Lower-than-expected parcel volumes helping cut into backlog, says Canada Post

The Crown corporation says that’s largely because it is taking in fewer holiday parcels than expected

Lower-than-expected parcel volumes helping cut into backlog, says Canada Post

With a little over a week before Christmas, Canada Post says it is starting to catch up on parcel deliveries that have been delayed by rotating strikes over the past two months.

The Crown corporation says that’s largely because it is taking in fewer holiday parcels than expected.

At the same time, however, the agency says it cannot restore its delivery guarantees because backlogs remain sporadic across the country.

Canada Post says volumes of international deliveries are also significantly less than expected, allowing postal workers to make some progress in reducing backlogs of packages from foreign locations.

The corporation requested in mid-November that its international partners stop sending packages to Canada while work stoppages were held in cities across the country.

Those international carriers resumed shipments Nov. 27 after the federal government passed back-to-work legislation, forcing an end to the rotating walkouts.

READ MORE: B.C. postal worker accuses Canada Post of questionable tactics during strike

READ MORE: Canada Post warns of huge losses as postal staff ordered back to work

“The international volumes now entering the country are significantly less than expected,” Canada Post said in a statement. “Processing lower incoming volumes, combined with the time lag for items to arrive in Canada, has helped us make some progress this week.”

Letter mail deliveries, meanwhile, are ”current,” the corporation said, meaning that Christmas cards and other mail are expected to be delivered under normal timeframes.

Canada Post said its employees are being offered voluntary overtime.

As well, the agency said it has hired nearly 4,000 additional seasonal employees and bolstered its delivery fleet with almost 2,000 additional vehicles.

The federal government appointed mediator Elizabeth MacPherson earlier this week to try to negotiate contract settlements between Canada Post and the Canadian Union of Postal Workers, which represents about 50,000 postal employees.

The two sides sat down to their first meeting with MacPherson on Wednesday. She has until Monday to bring both sides to a deal, although that deadline can be extended by another week.

If no agreements are reached, the former chair of the Canada Industrial Relations Board also has been given authority to begin a binding arbitration process in January.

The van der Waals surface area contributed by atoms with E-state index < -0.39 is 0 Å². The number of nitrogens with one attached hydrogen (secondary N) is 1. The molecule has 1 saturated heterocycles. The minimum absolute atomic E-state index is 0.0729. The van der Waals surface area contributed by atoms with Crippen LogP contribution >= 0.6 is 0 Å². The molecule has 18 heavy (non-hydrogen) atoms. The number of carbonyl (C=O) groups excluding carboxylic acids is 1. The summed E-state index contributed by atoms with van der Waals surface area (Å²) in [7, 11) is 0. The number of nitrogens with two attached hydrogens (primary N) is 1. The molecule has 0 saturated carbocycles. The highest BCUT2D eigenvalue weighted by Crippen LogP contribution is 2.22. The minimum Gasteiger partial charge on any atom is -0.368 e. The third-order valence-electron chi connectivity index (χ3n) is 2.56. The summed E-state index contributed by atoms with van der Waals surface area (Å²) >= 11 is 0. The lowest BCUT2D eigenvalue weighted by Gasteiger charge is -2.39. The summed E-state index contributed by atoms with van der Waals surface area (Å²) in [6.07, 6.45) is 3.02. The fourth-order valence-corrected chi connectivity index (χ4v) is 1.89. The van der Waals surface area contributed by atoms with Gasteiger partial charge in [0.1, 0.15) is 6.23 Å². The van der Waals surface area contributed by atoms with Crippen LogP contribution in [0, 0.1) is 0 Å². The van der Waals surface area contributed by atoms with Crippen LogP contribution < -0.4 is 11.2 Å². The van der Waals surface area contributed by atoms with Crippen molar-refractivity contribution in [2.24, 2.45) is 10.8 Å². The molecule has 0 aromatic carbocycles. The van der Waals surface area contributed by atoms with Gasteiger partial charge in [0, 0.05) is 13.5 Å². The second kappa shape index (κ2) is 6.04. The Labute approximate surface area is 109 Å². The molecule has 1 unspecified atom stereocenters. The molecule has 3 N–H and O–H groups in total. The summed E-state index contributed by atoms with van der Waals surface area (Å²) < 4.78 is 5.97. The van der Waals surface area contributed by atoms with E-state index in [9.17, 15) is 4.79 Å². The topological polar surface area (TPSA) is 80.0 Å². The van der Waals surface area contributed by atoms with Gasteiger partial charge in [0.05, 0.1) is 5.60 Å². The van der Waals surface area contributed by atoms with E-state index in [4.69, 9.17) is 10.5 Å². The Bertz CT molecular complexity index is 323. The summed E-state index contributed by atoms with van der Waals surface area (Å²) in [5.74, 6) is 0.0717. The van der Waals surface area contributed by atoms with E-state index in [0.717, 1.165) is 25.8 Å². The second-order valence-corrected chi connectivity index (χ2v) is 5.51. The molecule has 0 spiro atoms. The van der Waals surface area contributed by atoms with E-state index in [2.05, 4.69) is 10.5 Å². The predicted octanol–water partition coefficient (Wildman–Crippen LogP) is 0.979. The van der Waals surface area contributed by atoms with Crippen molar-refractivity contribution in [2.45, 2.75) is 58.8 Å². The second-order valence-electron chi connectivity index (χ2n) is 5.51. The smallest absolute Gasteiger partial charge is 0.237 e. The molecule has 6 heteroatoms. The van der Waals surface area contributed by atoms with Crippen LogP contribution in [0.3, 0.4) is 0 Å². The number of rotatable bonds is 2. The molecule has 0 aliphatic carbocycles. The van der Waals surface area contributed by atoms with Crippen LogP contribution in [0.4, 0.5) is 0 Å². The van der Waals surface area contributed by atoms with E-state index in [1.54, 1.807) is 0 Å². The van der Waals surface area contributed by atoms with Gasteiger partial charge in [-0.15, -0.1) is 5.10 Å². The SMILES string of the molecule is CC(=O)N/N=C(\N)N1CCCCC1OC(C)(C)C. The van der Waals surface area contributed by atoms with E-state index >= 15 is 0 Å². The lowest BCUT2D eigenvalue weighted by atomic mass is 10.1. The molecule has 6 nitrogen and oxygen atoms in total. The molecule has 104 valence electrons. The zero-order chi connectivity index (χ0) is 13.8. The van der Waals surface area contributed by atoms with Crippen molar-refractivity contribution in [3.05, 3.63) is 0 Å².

The Canadian Press

Like us on Facebook and follow us on Twitter.

Get local stories you won't find anywhere else right to your inbox.
Sign up here

Just Posted

Ecko Aleck, recipient of $5,000 award for Indigenous entrepreneurs presented by Young Entrepreneurs Symposium. (photo courtesy of Adam Ziorio Photography)
Qualicum Beach woman one of 20 winners in nationwide challenge for Indigenous entrepreneurs

Ecko Aleck plans to create youth council with paid consultation

(PQB News file photo)
Qualicum Beach voters head back to the polls on May 15

Byelection will be held to replace former councillor (now MLA) Adam Walker

The Town of Qualicum Beach East Village Revitalization project has received a grant from the B.C. government. (Town of Qualicum Beach illustration )
Parksville Qualicum Beach projects receive more than $1M in provincial funds

Chamber of Commerce plans to establish micro-fullfilment centre to aid area businesses

(PQB News file photo)
Qualicum Beach offers to establish temporary cold-weather shelter

Move would provide aid to a maximum of 15 individuals

Provincial health officer Dr. Bonnie Henry updates B.C.’s COVID-19 situation at the B.C. legislature. (B.C. government)
B.C. reports 10 additional deaths, 395 new COVID-19 cases

The majority of new coronavirus infections were in the Fraser Health region

Nanaimo-raised singer Allison Crowe with director Zack Snyder on the set of ‘Man of Steel’ in 2011. Crowe performs a cover of Leonard Cohen’s Hallelujah in the upcoming director’s cut of ‘Justice League.’ (Photo courtesy Clay Enos)
Island-raised musician records song for upcoming ‘Justice League’ film

Allison Crowe’s rendition of Leonard Cohen’s Hallelujah closes out the movie

A 50-year-old man was stabbed in an altercation that started with a disagreement about physical distancing. (File photo)
Argument about physical distancing escalates to stabbing in Nanaimo

Victim, struck with coffee cup and then stabbed, suffers minor injuries; suspect arrested

A battery electric-hybrid ferry, pictured here, is expected to make its way to Vancouver Island in late 2021, says B.C. Ferries. (Submitted photo)
Hybrid ferry for Gabriola-Nanaimo route launches in shipyard in Europe

Two hybrid vessels to replace MV Quinsam by early 2022, says B.C. Ferries

The Pacheedaht First Nation is planning a $1-million expansion to its campground in Port Renfrew. (Pixabay photo)
Expanded camping announced for Pacheedaht Campground

$1-million project is part of the B.C. Rural Economic Recovery program

NDP leader Jagmeet Singh holds a press conference on Parliament Hill in Ottawa on Wednesday, Feb. 24, 2021. THE CANADIAN PRESS/Sean Kilpatrick
NDP will not trigger election as long as pandemic continues: Singh

‘“We will vote to keep the government going’

The Port of Nanaimo has signed a 50-year-agreement with DP World around short-sea shipping operations at Duke Point Terminal. (News Bulletin file photo)
Lease ‘important first step’ in $105-million Nanaimo port expansion project

Port of Nanaimo and DP World sign 50-year shipping operations agreement for Duke Point

A BC Ferries worker out of Swartz Bay has tested positive for COVID-19. (Black Press Media file photo)
Swartz Bay ferry worker confirmed to have COVID-19

Employees in direct contact with worker now isolating

Most Read